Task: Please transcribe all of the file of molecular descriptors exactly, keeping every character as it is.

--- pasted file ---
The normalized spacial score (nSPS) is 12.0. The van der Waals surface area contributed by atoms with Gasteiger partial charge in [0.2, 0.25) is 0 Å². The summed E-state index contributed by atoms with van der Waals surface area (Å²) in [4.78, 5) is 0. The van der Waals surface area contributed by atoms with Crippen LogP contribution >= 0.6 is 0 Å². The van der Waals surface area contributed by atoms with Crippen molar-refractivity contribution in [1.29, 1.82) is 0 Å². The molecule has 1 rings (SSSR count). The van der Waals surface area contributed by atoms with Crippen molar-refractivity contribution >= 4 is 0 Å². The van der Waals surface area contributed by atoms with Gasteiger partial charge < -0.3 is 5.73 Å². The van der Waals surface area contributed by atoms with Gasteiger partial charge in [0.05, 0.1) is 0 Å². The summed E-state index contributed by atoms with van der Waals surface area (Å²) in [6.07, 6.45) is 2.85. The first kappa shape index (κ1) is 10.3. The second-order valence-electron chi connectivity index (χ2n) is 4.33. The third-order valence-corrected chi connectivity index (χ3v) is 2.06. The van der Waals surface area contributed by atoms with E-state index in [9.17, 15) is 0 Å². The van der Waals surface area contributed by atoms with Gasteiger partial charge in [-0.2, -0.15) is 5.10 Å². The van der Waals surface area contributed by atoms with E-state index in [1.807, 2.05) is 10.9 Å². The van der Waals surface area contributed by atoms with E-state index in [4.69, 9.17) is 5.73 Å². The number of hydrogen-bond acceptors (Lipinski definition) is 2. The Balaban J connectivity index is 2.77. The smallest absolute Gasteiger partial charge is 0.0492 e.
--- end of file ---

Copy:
The normalized spacial score (nSPS) is 12.0. The van der Waals surface area contributed by atoms with Gasteiger partial charge in [0.2, 0.25) is 0 Å². The summed E-state index contributed by atoms with van der Waals surface area (Å²) in [4.78, 5) is 0. The van der Waals surface area contributed by atoms with Crippen LogP contribution >= 0.6 is 0 Å². The van der Waals surface area contributed by atoms with Crippen molar-refractivity contribution in [1.29, 1.82) is 0 Å². The molecule has 1 rings (SSSR count). The van der Waals surface area contributed by atoms with Crippen molar-refractivity contribution >= 4 is 0 Å². The van der Waals surface area contributed by atoms with Gasteiger partial charge < -0.3 is 5.73 Å². The van der Waals surface area contributed by atoms with Gasteiger partial charge in [0.05, 0.1) is 0 Å². The summed E-state index contributed by atoms with van der Waals surface area (Å²) in [6.07, 6.45) is 2.85. The first kappa shape index (κ1) is 10.3. The second-order valence-electron chi connectivity index (χ2n) is 4.33. The third-order valence-corrected chi connectivity index (χ3v) is 2.06. The van der Waals surface area contributed by atoms with E-state index in [9.17, 15) is 0 Å². The van der Waals surface area contributed by atoms with Gasteiger partial charge in [-0.2, -0.15) is 5.10 Å². The van der Waals surface area contributed by atoms with E-state index in [1.807, 2.05) is 10.9 Å². The van der Waals surface area contributed by atoms with E-state index in [4.69, 9.17) is 5.73 Å². The number of hydrogen-bond acceptors (Lipinski definition) is 2. The Balaban J connectivity index is 2.77. The smallest absolute Gasteiger partial charge is 0.0492 e.